LinkedIn is the number one social media brand used by cybercriminals who want you to click malicious links, according to new research.
Check Point Software found just over half of all phishing-related attacks around the world referenced LinkedIn in the first quarter of 2022 – a dramatic increase from the previous quarter when LinkedIn featured in less than 10 per cent of phishing attacks analyzed by Check Point.
Omer Dembinsky, Check Point’s manager of data research, said the rise in LinkedIn-related phishing attempts is a salient reminder to be careful where you click.
“LinkedIn users in particular should be extra vigilant over the course of the next few months,” he said.
“These phishing attempts are attacks of opportunity, plain and simple.
“Criminal groups orchestrate these phishing attempts on a grand scale, with a view to getting as many people to part with their personal data as possible.”
By default, LinkedIn opts users into receiving email notifications when they have a new friend (‘connect’) request and when they receive a message.
The contents of these messages aren’t displayed in those email notifications in order to drive users to LinkedIn’s website or app.
Attackers are using this design feature to catch out unsuspecting LinkedIn users with emails that look exactly like the typical LinkedIn notification but redirect to a fake login page.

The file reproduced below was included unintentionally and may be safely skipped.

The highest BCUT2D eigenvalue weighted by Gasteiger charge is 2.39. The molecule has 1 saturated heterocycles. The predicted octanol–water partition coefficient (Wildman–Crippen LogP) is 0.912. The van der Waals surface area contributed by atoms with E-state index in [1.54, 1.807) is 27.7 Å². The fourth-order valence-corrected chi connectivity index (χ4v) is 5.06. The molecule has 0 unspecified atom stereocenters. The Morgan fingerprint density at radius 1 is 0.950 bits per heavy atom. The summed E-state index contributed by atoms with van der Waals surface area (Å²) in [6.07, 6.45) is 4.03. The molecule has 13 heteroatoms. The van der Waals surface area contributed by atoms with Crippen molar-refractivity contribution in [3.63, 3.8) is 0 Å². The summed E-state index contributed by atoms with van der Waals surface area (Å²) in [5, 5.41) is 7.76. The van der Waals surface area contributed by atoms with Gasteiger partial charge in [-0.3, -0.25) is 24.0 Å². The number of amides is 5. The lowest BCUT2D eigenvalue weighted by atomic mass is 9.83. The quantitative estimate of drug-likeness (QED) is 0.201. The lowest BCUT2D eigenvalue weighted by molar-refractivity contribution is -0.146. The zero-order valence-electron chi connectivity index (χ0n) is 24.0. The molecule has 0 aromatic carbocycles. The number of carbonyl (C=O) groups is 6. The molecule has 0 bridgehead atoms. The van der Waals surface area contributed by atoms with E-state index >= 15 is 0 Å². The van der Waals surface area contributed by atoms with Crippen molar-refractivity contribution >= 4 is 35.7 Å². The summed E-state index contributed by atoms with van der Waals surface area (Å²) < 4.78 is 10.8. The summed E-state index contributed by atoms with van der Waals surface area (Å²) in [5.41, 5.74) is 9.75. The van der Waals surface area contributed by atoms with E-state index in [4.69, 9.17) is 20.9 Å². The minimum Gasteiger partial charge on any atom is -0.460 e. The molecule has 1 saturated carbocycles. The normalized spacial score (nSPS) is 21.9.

Behind LinkedIn for the most common brand used in phishing attacks is German shipping company DHL, Google, and Microsoft while Facebook has fallen out of the top 10.
Top 10 brands used in phishing attacks
LinkedIn (relating to 52% of all phishing attacks globally)
Phishing has become simpler for would-be criminals in recent years with a growing market of out-of-the-box phishing kits being sold online.
According to the Zscaler 2022 ThreatLabz Phishing Report, cyber criminals are increasingly switching from building their own phishing exploit kits to buying into services that deliver higher quality phishing emails.
“The problem with phishing kits is that they make it easier than ever for attackers to launch effective phishing campaigns and much harder for individuals and security teams to detect,” the report said.
“The use of sophisticated templates have broadly eliminated the characteristic typos, spelling errors, bad grammar, and unsigned certificates previously relied on to identify phishing scams.”
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